By this time the allegations of abuse at the Florida Institute of Neurologic Rehabilitation should be well known to anyone reading this blog. If not, read here and here. Bloomberg somehow got the scoop on the locals and reported years of criminal, civil, and regulatory investigations of the place, including deaths, two pending criminal charges, and a log jam of bureaucratic self-declared impotence. DCF, ACHA, and DOH allegedly all threw up their hands for lack of jurisdiction and the allegations of abuse continued. However, the news report somehow conferred jurisdiction, because a week after the Bloomberg piece was published, DCF, ACHA and DOH linked arms and conducted a surprise joint inspection of the facility. The results of that inspection are pending.
This story is relevant to this blog because it is common knowledge that foster kids with traumatic brain injuries have been placed in FINR. It’s also common knowledge that there is a double-standard when it comes to institutional placements: a relative with verified findings of abuse and death of people in their care would likely never get custody of a child.
There’s also an emerging realization that in cases of institutional abuse it is not enough to point to children who were not abused as evidence that the institution is safe. If that were true Sandusky would still be free. In institutions, you have to monitor the personnel, the policies, the training, the culture, and everything else. It is also not enough that the floors are clean and the lights work. The question is whether the facility is a positive and empowering place for the people who are placed there. Surprise inspections cannot take that temperature. Monitors need a presence at the institution, and they need to be rotated frequently so that relationships and familiarity do not overpower their role as watchdogs.
We should, however, be asking ourselves whether FINR is right for our kids at all. Despite FINR’s supposed stated-of-the-art care, it represents what is supposed to be the disfavored treatment of the disabled. Institutionalization. The clear legal and moral mandate is that people who can be integrated into the community should be. You see it in Olmstead claims, the Baker Act, and SIPP law. In the community there are opportunities to grow, to have relationships not based on disability, to experience a full life. Of equal importance, in the community there are more eyes, more people to speak out when things are not right. At FINR, the only thing for miles are staff and trees. Trips to Target are not integration.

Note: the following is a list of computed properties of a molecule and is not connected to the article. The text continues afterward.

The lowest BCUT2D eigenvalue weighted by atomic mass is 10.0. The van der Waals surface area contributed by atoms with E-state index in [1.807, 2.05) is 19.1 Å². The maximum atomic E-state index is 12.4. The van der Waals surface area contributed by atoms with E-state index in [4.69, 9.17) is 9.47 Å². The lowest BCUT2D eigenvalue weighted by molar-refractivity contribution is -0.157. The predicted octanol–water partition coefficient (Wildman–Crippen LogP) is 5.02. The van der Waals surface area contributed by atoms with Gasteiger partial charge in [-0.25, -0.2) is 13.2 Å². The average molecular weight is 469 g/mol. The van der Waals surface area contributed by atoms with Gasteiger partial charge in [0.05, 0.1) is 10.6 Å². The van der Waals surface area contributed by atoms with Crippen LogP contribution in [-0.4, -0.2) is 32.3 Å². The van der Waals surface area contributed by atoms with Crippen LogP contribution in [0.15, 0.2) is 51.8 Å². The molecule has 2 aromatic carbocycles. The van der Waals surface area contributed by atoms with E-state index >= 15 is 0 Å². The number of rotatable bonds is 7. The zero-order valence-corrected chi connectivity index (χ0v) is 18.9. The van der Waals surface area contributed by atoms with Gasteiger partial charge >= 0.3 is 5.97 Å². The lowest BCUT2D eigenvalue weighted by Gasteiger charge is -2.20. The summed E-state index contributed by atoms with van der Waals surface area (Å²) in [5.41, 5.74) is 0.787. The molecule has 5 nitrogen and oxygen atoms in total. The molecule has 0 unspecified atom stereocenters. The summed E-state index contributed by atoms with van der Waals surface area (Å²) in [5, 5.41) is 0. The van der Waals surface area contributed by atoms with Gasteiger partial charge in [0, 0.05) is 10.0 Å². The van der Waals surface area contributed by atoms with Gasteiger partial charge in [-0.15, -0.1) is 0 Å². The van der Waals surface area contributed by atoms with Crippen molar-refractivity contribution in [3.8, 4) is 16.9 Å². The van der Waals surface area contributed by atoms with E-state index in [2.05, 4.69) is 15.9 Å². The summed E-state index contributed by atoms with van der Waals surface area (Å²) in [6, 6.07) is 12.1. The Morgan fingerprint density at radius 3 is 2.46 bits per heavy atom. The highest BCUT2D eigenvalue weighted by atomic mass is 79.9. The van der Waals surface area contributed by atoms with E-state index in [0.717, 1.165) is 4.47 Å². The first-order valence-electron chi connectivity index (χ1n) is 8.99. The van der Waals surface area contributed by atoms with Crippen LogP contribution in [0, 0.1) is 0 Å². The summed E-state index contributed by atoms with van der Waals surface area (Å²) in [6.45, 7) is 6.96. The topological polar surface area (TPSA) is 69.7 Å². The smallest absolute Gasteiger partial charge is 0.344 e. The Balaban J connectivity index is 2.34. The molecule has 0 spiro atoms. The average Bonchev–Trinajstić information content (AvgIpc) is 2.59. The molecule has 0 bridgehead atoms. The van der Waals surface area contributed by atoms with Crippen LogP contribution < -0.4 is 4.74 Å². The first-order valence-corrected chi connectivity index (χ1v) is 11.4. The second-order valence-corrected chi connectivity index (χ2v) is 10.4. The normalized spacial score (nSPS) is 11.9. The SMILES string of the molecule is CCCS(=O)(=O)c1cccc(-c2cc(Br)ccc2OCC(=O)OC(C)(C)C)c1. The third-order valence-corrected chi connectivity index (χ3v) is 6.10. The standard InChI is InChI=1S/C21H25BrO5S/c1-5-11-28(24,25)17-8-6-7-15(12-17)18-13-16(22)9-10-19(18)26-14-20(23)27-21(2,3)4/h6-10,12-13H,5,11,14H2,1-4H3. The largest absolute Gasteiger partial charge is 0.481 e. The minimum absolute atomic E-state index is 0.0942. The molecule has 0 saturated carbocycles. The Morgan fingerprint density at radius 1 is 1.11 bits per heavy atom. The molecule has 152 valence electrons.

I want to hope and believe that none of the abuse alleged on the adult wing of FINR has ever occurred on the children’s wing. Sadly my time in child welfare tells me that is not where assumptions should begin. I’m told by people who had good experiences with FINR that it does a wonderful job with its patients, but those people were families who visited and supported and cared for loved ones–they were their own watchdogs. Foster children do not have that level of support. Moreover, I’ve never been told that what FINR does can’t be recreated in smaller community settings if the funding and desire were there. Instead of chasing allegations, it’s time to step back and ask ourselves what kind of life we want for foster kids with traumatic brain injuries. The nicest hospital in the world is still a hospital. I think it’s time to bring those kids home.